II. A Mutual Command
There is something that may elude us if we read this passage superficially. Jude does not address only certain individuals in the church. He does not say, Keep yourself in the love of God. He does not say in the singular, build yourself up on your most holy faith. In other words, Jude is not simply encouraging us individually to perform these activities. He speaks in the plural. Members of the church together must keep each other in the love of God. Together the members of the church must build themselves up on the Word of God and prayer. This is a command that is to be fulfilled communally, cooperatively, by the saints. It is a command God’s people must fulfill together with one another. And that, of course, forms the basis for the following verses of our text.
God’s people are always called upon to help one another in their walk of life. It is an integral part of the communion of saints. This is why Jude states here, keep yourselves. Help one another to guard each other in your love. Help one another together, building yourselves up on your most holy faith. Pray together. And as we mentioned, this forms the basis for the verses following. If we are to do all of these things together, we must be ready and willing to help those in the church who stumble along the way. How willing are we to encourage, visit with, and push along those who are floundering in their walk and life? Notice what Jude writes in verses 22, 23: “And of some have compassion, making a difference: And others save with fear, pulling them out of the fire; hating even the garment spotted by the flesh.”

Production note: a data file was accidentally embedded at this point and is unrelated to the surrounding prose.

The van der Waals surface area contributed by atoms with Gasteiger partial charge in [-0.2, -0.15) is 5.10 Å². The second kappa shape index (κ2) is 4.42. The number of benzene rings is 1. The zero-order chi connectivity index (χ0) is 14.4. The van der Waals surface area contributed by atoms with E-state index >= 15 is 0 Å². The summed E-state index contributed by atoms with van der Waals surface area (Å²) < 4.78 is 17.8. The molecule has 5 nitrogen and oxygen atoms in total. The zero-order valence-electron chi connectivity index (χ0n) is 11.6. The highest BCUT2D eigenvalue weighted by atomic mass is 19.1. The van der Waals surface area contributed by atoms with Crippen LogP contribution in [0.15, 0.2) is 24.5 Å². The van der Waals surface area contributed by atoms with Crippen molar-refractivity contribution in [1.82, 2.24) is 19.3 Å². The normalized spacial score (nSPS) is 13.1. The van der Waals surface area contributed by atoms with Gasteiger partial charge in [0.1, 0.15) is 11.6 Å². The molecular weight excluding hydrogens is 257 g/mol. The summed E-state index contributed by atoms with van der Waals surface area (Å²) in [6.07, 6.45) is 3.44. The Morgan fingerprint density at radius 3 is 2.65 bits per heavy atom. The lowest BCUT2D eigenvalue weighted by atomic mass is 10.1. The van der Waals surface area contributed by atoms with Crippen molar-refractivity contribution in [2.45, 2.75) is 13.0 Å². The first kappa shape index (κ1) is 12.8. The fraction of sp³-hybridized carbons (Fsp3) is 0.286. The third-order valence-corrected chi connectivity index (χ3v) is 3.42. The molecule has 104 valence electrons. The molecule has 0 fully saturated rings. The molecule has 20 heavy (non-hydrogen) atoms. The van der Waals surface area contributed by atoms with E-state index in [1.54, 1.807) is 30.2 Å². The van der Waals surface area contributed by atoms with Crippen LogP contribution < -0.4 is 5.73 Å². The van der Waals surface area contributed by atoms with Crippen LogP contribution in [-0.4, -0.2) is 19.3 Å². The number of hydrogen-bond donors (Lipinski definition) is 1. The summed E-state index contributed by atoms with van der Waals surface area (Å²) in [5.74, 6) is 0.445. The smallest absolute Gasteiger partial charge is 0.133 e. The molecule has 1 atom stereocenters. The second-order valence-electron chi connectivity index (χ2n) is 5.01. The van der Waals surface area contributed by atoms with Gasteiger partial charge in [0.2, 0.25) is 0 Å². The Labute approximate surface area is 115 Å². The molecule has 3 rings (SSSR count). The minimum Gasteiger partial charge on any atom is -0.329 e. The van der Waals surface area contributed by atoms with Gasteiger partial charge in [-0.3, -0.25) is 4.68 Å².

In these verses we find three categories of people that were falling into the sins of those ungodly teachers who committed ungodly deeds in an ungodly way. Each category is worse than the one before it. Jude teaches the faithful of the church how they are to react to these. Not by ignoring them and hoping they go away. Not by acting as if everything is ok when this was far from true. But here is the way those who love God must deal with troubles in the church—a way that every church does well to learn. There are some, Jude says,to whom we must show compassion, making a difference. Very simply put, this sentence means that there are those in the church to whom we need to bring help in a compassionate, yet discriminating way. There were those who were new to the faith and in ignorance lacked discernment. They were easily drawn away by such false teachers. Stronger believers were enjoined to help them: to visit with them, pray with them, instruct them patiently and compassionately. This must be done “making a difference,” or by determining what manner of person we deal with. Some of those given to temptation were tender and soft and must be dealt with in that way. Others were stubborn and contentious and these had to be dealt with in that way. Such was the first group of people prone to give in to the errors of the false teachers in the church.